Euro Cup opens today

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like the Czech Republic – will fly to Britain and back home again for each of their three group games because they say Scottish quarantine rules in case of an outbreak are too restrictive

(BBC SPORT) Euro 2020 gets under way on Friday – and what was already going to be a unique tournament will be notable for several other reasons too.

The competition keeps its name even though it was delayed for a year because of the Covid-19 pandemic. It will now run from 11 June to 11 July 2021 across 11 countries, separated by 4,766km.

It is a first major men’s tournament for Scotland since 1998, while England could have home advantage in nearly every game and Wales are at their second Euros in a row.

England and Scotland, who are in the same group, are two of the host countries in the first European Championship to be held across the continent.


They will be the first major men’s tournament games held in the UK since Euro 1996.

With Wembley hosting group games, a last-16 tie, both semi-finals and the final, England would only have to play one match abroad if they win their group and go all the way.

Wales are also among the 24 teams, although they do not host any games.

The tournament kicks off with Italy v Turkey in Rome on Friday, 11 June (20:00 BST) and concludes with the final at Wembley in London on Sunday, 11 July.

The other host cities are Glasgow, Amsterdam, Baku, Bucharest, Budapest, Copenhagen, Munich, Rome and Seville.

England’s three group games will be at Wembley with Scotland playing their other two matches at Hampden Park. Wales play theirs in Baku in Azerbaijan and Rome in Italy.

The tournament opener and England, Scotland and Wales’ opening games are exclusively live on the BBC, and all 51 matches in the tournament are available on Radio 5 Live.

There should be fans at all 51 games.

Dublin’s games were moved to St Petersburg and London, cities already hosting games, and Bilbao’s matches were switched to Seville – because neither city would guarantee allowing fans into their stadiums.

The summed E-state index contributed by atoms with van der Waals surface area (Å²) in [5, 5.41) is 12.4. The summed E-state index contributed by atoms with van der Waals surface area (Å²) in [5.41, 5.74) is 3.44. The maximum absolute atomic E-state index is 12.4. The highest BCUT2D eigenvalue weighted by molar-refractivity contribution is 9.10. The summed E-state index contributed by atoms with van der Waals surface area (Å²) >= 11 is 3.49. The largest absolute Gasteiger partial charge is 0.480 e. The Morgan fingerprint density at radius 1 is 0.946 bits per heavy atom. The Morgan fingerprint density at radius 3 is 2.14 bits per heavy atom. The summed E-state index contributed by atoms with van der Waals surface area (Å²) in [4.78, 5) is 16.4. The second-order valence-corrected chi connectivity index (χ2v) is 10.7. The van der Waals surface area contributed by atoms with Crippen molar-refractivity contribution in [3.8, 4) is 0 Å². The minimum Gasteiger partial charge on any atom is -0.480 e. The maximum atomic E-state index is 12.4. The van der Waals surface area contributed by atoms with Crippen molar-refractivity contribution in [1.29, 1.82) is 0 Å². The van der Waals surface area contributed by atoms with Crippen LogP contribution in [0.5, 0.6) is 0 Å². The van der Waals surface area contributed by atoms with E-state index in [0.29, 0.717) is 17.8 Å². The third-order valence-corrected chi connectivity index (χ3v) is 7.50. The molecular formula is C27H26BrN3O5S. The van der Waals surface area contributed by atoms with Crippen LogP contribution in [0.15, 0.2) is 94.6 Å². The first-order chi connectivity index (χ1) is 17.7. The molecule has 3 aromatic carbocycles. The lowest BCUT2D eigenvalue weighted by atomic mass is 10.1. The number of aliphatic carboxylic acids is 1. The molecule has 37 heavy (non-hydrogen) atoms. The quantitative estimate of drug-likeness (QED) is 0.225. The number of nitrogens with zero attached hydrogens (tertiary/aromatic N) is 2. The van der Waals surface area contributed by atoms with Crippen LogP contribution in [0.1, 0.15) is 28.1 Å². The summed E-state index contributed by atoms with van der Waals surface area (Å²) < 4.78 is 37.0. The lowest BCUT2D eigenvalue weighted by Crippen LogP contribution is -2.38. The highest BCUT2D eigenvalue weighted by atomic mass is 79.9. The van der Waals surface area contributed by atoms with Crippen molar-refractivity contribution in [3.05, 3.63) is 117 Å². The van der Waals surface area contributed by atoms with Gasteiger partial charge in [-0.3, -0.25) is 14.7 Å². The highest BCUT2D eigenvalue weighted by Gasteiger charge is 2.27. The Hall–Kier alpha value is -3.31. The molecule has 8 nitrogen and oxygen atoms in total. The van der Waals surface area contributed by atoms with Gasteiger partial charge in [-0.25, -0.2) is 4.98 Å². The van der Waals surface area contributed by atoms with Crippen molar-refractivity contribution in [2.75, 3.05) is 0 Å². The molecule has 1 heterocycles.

The biggest crowds could be at the 68,000-seater Puskas Arena in Budapest – which is planning to be at 100% capacity.

Wembley Stadium and Hampden Park are planning to be at about 25% capacity – 22,500 and 12,000 respectively.

Wembley, which is hosting both semi-finals and finals, could host more fans as the tournament goes on. A full house of 90,000 has not yet been ruled out for the final if Covid restrictions are lifted on 21 June.

Elsewhere, St Petersburg and Baku will have capacities of 50%, with the other cities – Amsterdam, Bucharest, Copenhagen, Munich, Rome and Seville – somewhere between 22% and 45%.

The decision on how many fans could attend was made by the individual regions/countries and not Uefa.

There is no block exemption to international travel or quarantine rules for match-ticket holders (although some countries are making exceptions), meaning supporters must obey the existing rules
Thousands of fans – who bought and paid for tickets in 2019 – have had their tickets cancelled and refunded as a result of the smaller capacities.

But supporters lucky enough to keep their tickets will have a few hurdles to clear before being allowed to attend games.

Each city has its own rules – but fans need to wear a face mask at every game (unless they have a doctor’s certificate).

There will be sanitiser stations throughout stadiums and fans are asked to stay in their seats as much as possible and avoid close contact with other fans.

Glasgow, Munich and Baku are yet to confirm any need for testing to enter the stadium – although that could yet change.

In London, Bucharest, Budapest, Copenhagen and Rome, proof of vaccination or a negative test will suffice.

The Wembley rules are just for the group stages at the moment.

Fans need a negative test to get in to games in Amsterdam and Seville. St Petersburg plans to do temperature checks.

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